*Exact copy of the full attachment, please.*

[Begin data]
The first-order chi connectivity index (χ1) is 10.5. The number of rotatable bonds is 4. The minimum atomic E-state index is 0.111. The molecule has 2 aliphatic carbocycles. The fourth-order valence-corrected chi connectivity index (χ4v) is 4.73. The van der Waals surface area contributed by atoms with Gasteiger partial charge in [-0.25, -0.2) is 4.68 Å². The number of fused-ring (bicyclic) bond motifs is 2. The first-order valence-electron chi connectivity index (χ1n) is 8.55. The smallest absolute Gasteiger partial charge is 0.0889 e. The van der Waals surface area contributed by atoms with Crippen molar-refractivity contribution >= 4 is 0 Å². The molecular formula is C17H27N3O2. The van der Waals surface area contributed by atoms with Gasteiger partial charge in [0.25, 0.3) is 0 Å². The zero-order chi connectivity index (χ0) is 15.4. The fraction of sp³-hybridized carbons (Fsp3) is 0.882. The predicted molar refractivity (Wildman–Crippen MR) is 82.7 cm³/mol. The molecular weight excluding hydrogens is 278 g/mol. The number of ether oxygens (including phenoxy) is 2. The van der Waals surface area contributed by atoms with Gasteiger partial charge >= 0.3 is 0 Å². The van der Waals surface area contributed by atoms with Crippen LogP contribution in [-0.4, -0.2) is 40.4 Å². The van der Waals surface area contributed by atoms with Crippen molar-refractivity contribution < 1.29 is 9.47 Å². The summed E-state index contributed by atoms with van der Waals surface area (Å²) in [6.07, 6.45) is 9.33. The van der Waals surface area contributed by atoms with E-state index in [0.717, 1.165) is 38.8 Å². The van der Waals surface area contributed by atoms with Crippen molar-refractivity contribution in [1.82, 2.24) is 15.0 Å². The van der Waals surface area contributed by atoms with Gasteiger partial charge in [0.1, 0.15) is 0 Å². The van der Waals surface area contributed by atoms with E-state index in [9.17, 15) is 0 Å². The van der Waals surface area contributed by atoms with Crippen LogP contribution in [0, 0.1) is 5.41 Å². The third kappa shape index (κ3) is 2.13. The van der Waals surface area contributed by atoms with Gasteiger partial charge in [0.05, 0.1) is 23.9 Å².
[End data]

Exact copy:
The first-order chi connectivity index (χ1) is 10.5. The number of rotatable bonds is 4. The minimum atomic E-state index is 0.111. The molecule has 2 aliphatic carbocycles. The fourth-order valence-corrected chi connectivity index (χ4v) is 4.73. The van der Waals surface area contributed by atoms with Gasteiger partial charge in [-0.25, -0.2) is 4.68 Å². The number of fused-ring (bicyclic) bond motifs is 2. The first-order valence-electron chi connectivity index (χ1n) is 8.55. The smallest absolute Gasteiger partial charge is 0.0889 e. The van der Waals surface area contributed by atoms with Crippen molar-refractivity contribution >= 4 is 0 Å². The molecular formula is C17H27N3O2. The van der Waals surface area contributed by atoms with Gasteiger partial charge in [0.25, 0.3) is 0 Å². The zero-order chi connectivity index (χ0) is 15.4. The fraction of sp³-hybridized carbons (Fsp3) is 0.882. The predicted molar refractivity (Wildman–Crippen MR) is 82.7 cm³/mol. The molecular weight excluding hydrogens is 278 g/mol. The number of ether oxygens (including phenoxy) is 2. The van der Waals surface area contributed by atoms with Gasteiger partial charge >= 0.3 is 0 Å². The van der Waals surface area contributed by atoms with Crippen LogP contribution in [-0.4, -0.2) is 40.4 Å². The van der Waals surface area contributed by atoms with Crippen molar-refractivity contribution < 1.29 is 9.47 Å². The summed E-state index contributed by atoms with van der Waals surface area (Å²) in [6.07, 6.45) is 9.33. The van der Waals surface area contributed by atoms with E-state index in [0.717, 1.165) is 38.8 Å². The van der Waals surface area contributed by atoms with Crippen molar-refractivity contribution in [1.82, 2.24) is 15.0 Å². The van der Waals surface area contributed by atoms with Gasteiger partial charge in [0.1, 0.15) is 0 Å². The van der Waals surface area contributed by atoms with E-state index in [9.17, 15) is 0 Å². The van der Waals surface area contributed by atoms with Crippen LogP contribution in [0, 0.1) is 5.41 Å². The third kappa shape index (κ3) is 2.13. The van der Waals surface area contributed by atoms with Gasteiger partial charge in [0.05, 0.1) is 23.9 Å².